British researchers have developed a vaccine that stimulates colorectal cancer patients’ immune systems to fight cancerous cells.
In a clinical trial of 67 patients, researchers at the University of Nottingham observed that when the vaccines were administered before and after surgery to remove cancerous tumors, they helped stimulated immune cell production in up to 70 percent of patients. These results are published in the November 15 issue of Clinical Cancer Research.
“This is the first vaccine shown to stimulate TNF-alpha – an immune-system protein that is very effective at killing cancer cells,” said Lindy Durrant, senior author of the study and professor of cancer immunotherapy at the university.
The vaccine works by stimulating the patients’ immune response to generate infection-fighting white blood cells called T cells, which in turn produce immune system proteins called cytokines that destroy cancer cells. The antibody contained in the vaccine, called 105AD7, was cloned from a patient who survived seven years with liver metastases from colorectal cancer, Durrant explained.
“This is very unusual as most patients die within one year of getting liver metastases,” she said. “I thought if this antibody had helped this patient, if we could clone it, it might help others.”
105AD7 is structurally similar to CD55, a protein that attaches to sugar molecules and is overexpressed in colorectal cancer cells, protecting them from attack by the body’s immune system. While low levels of CD55 occur in all cells exposed to the immune system, increased expression of the protein has been observed in multiple types of tumors, including up to 80 percent of colorectal cancers.
During the trial — the largest to date looking at 105AD7 plus surgery — 67 patients with colorectal cancer who were scheduled for surgery to remove their primary tumor were randomly assigned to receive either 100 micrograms of 105AD7 with a powder to help absorb the vaccine, 105AD7 along with BCG (a bacteria used to stimulate the immune system in cancer patients) during the first immunization and the powder in subsequent vaccinations, or no treatment.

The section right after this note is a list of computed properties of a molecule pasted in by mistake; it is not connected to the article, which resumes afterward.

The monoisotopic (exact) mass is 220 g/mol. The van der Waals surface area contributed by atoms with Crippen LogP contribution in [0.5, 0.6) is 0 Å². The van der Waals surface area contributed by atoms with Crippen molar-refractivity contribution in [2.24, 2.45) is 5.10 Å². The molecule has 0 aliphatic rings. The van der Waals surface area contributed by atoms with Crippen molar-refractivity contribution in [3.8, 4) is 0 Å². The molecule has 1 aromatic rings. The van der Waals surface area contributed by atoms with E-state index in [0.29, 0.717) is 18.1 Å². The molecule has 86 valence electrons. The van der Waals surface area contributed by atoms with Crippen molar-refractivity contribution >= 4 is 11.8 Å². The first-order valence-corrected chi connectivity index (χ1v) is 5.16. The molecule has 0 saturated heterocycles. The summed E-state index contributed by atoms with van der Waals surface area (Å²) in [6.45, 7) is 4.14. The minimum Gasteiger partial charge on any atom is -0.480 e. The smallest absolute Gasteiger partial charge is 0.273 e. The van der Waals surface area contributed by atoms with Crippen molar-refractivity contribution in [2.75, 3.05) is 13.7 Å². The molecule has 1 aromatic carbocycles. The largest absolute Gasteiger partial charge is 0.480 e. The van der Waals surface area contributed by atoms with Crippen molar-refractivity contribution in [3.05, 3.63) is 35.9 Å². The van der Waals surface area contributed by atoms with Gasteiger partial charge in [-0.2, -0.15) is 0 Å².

The patients, who had varying degrees of disease, averaged age 66. Twenty-eight patients had colon cancer while in 39 patients the primary tumor was located in the rectum.
Patients were immunized before surgery on the day they were recruited for the study, and again two weeks later if surgery had not yet been performed. The vaccines were continued three, six and 12 weeks after surgery, and then at three monthly intervals up to a maximum of 24 months after surgery. Blood samples were collected from the patients during recruitment, at surgery, and at the time of the three-, six- and 12-week post-operative immunizations. Additional blood samples were acquired one month after each subsequent immunization.
Laboratory tests of the blood samples indicated that a T-cell response against the vaccine was recorded in the majority of patients. The responses tended to have two peaks: one following the start of the immunization schedule and another several months later, after additional immunizations. About 70 percent of patients produced both TNF-alpha and GM-CSF – a protein that stimulates white blood cell production – in response to both the vaccine and to CD55.
“The immune responses to both the vaccine and CD55 were measurable, adding support to the use of CD55 as a target in cancer treatment,” Durrant said.
Nineteen of the patients died during the follow-up period. Durrant and colleagues noted that the trial was not designed to study the effect of the vaccines on survival.